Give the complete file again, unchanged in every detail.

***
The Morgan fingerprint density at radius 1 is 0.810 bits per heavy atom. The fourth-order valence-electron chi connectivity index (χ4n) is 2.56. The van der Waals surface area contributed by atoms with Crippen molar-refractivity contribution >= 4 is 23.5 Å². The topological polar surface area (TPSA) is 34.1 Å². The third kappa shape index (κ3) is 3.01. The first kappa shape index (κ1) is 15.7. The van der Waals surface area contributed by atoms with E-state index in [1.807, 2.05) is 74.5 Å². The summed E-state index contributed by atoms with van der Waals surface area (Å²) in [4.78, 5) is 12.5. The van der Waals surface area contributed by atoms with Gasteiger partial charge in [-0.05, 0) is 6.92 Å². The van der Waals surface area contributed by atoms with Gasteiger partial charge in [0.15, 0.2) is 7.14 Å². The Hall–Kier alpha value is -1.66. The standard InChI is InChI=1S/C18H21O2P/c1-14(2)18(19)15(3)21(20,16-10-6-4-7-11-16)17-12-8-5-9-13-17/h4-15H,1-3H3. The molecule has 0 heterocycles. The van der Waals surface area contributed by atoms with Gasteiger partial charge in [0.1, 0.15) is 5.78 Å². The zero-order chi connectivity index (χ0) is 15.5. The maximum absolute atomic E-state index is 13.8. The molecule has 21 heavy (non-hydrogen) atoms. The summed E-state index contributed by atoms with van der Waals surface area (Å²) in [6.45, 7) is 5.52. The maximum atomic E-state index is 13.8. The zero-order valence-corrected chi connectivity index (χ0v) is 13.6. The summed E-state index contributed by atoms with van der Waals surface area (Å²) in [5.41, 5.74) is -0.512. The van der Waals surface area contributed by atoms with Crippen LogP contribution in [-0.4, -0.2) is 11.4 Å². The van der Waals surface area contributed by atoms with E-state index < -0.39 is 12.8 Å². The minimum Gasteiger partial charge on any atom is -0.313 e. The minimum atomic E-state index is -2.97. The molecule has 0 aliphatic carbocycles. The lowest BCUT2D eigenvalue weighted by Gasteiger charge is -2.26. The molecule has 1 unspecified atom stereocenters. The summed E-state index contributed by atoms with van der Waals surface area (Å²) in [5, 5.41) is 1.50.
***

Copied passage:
The Morgan fingerprint density at radius 1 is 0.810 bits per heavy atom. The fourth-order valence-electron chi connectivity index (χ4n) is 2.56. The van der Waals surface area contributed by atoms with Crippen molar-refractivity contribution >= 4 is 23.5 Å². The topological polar surface area (TPSA) is 34.1 Å². The third kappa shape index (κ3) is 3.01. The first kappa shape index (κ1) is 15.7. The van der Waals surface area contributed by atoms with E-state index in [1.807, 2.05) is 74.5 Å². The summed E-state index contributed by atoms with van der Waals surface area (Å²) in [4.78, 5) is 12.5. The van der Waals surface area contributed by atoms with Gasteiger partial charge in [-0.05, 0) is 6.92 Å². The van der Waals surface area contributed by atoms with Gasteiger partial charge in [0.15, 0.2) is 7.14 Å². The Hall–Kier alpha value is -1.66. The standard InChI is InChI=1S/C18H21O2P/c1-14(2)18(19)15(3)21(20,16-10-6-4-7-11-16)17-12-8-5-9-13-17/h4-15H,1-3H3. The molecule has 0 heterocycles. The van der Waals surface area contributed by atoms with Gasteiger partial charge in [0.1, 0.15) is 5.78 Å². The zero-order chi connectivity index (χ0) is 15.5. The maximum absolute atomic E-state index is 13.8. The molecule has 21 heavy (non-hydrogen) atoms. The summed E-state index contributed by atoms with van der Waals surface area (Å²) in [6.45, 7) is 5.52. The maximum atomic E-state index is 13.8. The zero-order valence-corrected chi connectivity index (χ0v) is 13.6. The summed E-state index contributed by atoms with van der Waals surface area (Å²) in [5.41, 5.74) is -0.512. The van der Waals surface area contributed by atoms with Crippen LogP contribution in [-0.4, -0.2) is 11.4 Å². The van der Waals surface area contributed by atoms with E-state index < -0.39 is 12.8 Å². The minimum Gasteiger partial charge on any atom is -0.313 e. The minimum atomic E-state index is -2.97. The molecule has 0 aliphatic carbocycles. The lowest BCUT2D eigenvalue weighted by Gasteiger charge is -2.26. The molecule has 1 unspecified atom stereocenters. The summed E-state index contributed by atoms with van der Waals surface area (Å²) in [5, 5.41) is 1.50.